Broccoli Rice

Don't toss that broccoli stalk! Instead, pulse it into broccoli rice to add to burritos, bowls, stir-fries, and more. It's easy, healthy, and delicious!

Broccoli rice

Everyone’s crazy for cauliflower rice, but if you ask me, broccoli rice deserves just as much love. It’s a great way to take an entire head of broccoli – stalk and all – and turn it into something delicious. Lightly sauté it with cilantro and lime to make a grain-free base for a homemade burrito bowl, mix it with brown rice to make a zesty side dish, toss it into a stir fry, or roll it into a wrap. Really, your options are endless.

If you’ve been reading the blog for a while, you know that I love to find ways to cook with parts of vegetables that are commonly scrapped. This has been especially true in the last few weeks, as I’ve had to make my produce last longer between trips to the store. If you’re in the same boat, don’t toss the stalk next time you’re cooking broccoli. Instead, try making broccoli rice! It’s easy, tasty, and healthy, and it puts every ounce of broccoli to good use.

Broccoli florets in a food processor

How to Make Broccoli Rice

Broccoli rice is SO easy to make! All you need is a head of broccoli, a knife and/or vegetable peeler, and a food processor. Then, follow these simple steps:

  • First, trim the stalk. Use the knife to cut away any tough, woody parts at the bottom. If the skin is thick, peel it off with the vegetable peeler.
  • Next, chop the broccoli into 1-inch pieces. This step is crucial! If the pieces you add to the food processor are too large, they won’t process evenly. You’ll end up with a mix of big chunks and mushy, over-processed broccoli. For the best results, break or cut the broccoli florets and stem into 1-inch chunks.

How to make broccoli rice

  • Then, pulse! Add the broccoli to a food processor and pulse until it resembles (green) grains of rice. Stop there and use it in any recipe that calls for broccoli or cauliflower rice, or follow the recipe below to make my easy cilantro lime broccoli rice. That’s it!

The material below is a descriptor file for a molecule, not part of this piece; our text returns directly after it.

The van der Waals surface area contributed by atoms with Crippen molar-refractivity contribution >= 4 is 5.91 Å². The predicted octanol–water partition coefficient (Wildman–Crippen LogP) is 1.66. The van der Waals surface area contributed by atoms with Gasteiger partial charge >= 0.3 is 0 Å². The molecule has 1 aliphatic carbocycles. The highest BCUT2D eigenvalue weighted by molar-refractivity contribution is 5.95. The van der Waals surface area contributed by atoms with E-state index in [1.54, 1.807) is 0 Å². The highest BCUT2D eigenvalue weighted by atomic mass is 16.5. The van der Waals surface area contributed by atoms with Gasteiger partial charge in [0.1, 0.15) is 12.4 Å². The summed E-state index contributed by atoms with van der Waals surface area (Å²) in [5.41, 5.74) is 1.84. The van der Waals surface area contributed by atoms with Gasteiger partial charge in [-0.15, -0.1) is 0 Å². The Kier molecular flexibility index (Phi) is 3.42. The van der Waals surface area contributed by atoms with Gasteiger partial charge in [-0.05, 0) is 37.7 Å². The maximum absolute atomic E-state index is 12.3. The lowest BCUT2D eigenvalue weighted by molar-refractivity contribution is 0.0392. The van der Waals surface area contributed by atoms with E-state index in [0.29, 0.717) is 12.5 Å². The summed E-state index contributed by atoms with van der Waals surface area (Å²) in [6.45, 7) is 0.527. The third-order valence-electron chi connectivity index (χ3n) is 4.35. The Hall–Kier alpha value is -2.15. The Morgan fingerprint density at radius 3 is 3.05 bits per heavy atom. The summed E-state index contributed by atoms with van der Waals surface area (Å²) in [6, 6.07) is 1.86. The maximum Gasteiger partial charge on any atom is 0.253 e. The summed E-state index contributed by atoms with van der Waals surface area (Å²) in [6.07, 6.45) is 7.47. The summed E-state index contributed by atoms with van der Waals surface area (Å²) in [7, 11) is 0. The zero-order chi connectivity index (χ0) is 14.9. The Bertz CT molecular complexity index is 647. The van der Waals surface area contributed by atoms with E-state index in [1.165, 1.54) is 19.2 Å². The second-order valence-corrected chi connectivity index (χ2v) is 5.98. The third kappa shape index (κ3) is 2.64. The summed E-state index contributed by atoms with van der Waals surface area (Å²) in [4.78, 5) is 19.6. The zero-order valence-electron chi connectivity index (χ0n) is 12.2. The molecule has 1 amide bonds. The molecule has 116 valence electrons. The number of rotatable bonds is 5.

Broccoli rice in a food processor

Broccoli Rice Recipes

Below, you’ll find my go-to broccoli rice recipe. I sauté it with scallions, garlic, cilantro, and lime to make a fragrant, zesty cilantro lime “rice.” Often, I mix in cooked brown or white rice for extra texture. Then, I serve it as a simple side dish, in the Broccoli Rice Black Bean Burritos on page 149 of Love and Lemons Every Day, or in any recipe that calls for cilantro lime rice. Try stuffing it into a burrito or using it as the base of a DIY burrito bowl topped with pico de gallo, fajita veggies, black beans, and plenty of guac.

You could also use broccoli rice in any recipe that calls for cauliflower rice, like my Turmeric Cauliflower Fried Rice or Cauliflower Rice Kimchi Bowls. In addition, it would be a great substitute for the regular rice in my Mango Ginger Rice Bowl, Buddha Bowl, or any of these rice bowl recipes.

Broccoli rice recipe

More Favorite Cooking Components

If you love this recipe, try cooking these plant-based basics next:

And for more of my favorite rice recipes, check out this post!